Wednesday, February 8, 2012

The Oscars Hurt: A Continued Reflection of Masochism

It has been announced that the Academy has scrapped the musical numbers from the Best Original Song category this year.  While this category is need of a major overhaul (and perhaps altogether abandonment) judging on their lack of hearing, taste or discretion, and while no one will complain that a forgettable song from a film long forgotten like Rio won't get any Oscar screen time...this also means that the category's frontrunner, the joyous "Man or Muppet" from The Muppets won't either.  The song, like others, in the film was written by Flight of the Concords alum Bret McKenzie won't get any action at this years Academy Awards.  In a wild dream, I was hoping for a medley of Muppets tunes, including the stupidly snubbed "Life's a Happy Song," and Kermit's touching ballad "Pictures in My Head."  While the Academy has taken this stance in years prior...even a few years back when a worthy and totally listenable tune, like 2009's winner "The Weary Kind" from Crazy Heart wasn't given the stage, there's a bigger point on hand I feel.  Is this a commentary on the Academy's embarrassment of the song category?  Why not let the two songs have their three minutes of stage time; it can't be a choice decision to reduce the run time-- the show is always LONG!!!  One feels that if the Academy isn't going to support the ruins of the flawed Songs- just get rid of them...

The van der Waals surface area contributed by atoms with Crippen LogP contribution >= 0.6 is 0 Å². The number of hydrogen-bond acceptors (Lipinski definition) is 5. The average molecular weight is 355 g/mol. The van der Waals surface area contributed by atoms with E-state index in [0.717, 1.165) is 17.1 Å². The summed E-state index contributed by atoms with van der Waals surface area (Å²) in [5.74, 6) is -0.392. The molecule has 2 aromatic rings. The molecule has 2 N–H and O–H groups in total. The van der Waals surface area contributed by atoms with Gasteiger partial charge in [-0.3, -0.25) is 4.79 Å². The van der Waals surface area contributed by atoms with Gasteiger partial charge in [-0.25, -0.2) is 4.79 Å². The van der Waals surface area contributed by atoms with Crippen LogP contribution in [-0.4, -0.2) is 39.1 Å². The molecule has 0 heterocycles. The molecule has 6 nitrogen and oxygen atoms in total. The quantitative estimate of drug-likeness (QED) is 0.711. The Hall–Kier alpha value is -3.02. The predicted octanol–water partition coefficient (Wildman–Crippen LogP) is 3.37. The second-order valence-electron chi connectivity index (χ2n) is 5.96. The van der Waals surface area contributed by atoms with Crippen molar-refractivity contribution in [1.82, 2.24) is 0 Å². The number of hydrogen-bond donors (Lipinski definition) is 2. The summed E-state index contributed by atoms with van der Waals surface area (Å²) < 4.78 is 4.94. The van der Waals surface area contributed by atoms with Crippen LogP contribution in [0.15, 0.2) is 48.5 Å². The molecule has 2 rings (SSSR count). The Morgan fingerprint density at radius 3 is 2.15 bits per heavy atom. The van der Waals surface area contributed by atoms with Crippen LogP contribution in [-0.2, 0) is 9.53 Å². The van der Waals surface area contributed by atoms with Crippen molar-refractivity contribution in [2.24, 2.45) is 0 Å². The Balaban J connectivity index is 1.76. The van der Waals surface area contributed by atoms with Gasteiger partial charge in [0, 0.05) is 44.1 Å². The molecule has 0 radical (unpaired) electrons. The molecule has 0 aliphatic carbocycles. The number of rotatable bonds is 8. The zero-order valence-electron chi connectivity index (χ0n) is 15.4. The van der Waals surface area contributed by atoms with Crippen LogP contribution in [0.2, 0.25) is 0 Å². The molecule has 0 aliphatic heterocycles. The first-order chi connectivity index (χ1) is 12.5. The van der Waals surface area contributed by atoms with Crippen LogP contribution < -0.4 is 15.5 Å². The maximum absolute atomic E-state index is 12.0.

The shapelessness of the Best Original Song is so variable however, that take a year like 2011, where the song selection may not have been prime, aside from The Muppets soundtrack, and the overlooked Captain: America pastiche "Star Spangled Man."  Mostly neglected from the Academy versus a stronger year like last year when they had an opportunity for prime awards catnip with the Cher-headlined ballad "You Haven't Seen the Last of Me,"-- yes Burlesque was a dumb movie, but that song rocked, and the performance at the Kodak could have to (Toy Story 3 won the Oscar for the familiar sounding Randy Newman tune "We Belong Together.")  And yes the performances have always been up and down...for every joyous Amy Adams charmer "Happy Working Song" from Enchanted in 2007, there's an overdone clunker like "In the Deep" from Crash in 2005.  The other conundrum lies in the nominating process altogether-- in that the same group can acknowledge worthy songs like "Falling Slowly" from Once in 2007, or "The Weary Kind" from Crazy Heart in 2009, but overlook (or as conspiracy theorists might say, intentionally snub) something as moving as "The Wrestler," Bruce Springsteen's beautifully moody and weathered melody that was so appropriate to the narrative of The Wrestler in 2008.

I hope Kermit the Frog mugs away from Billy Crystal and sings for the four hour telecast in mad protest.

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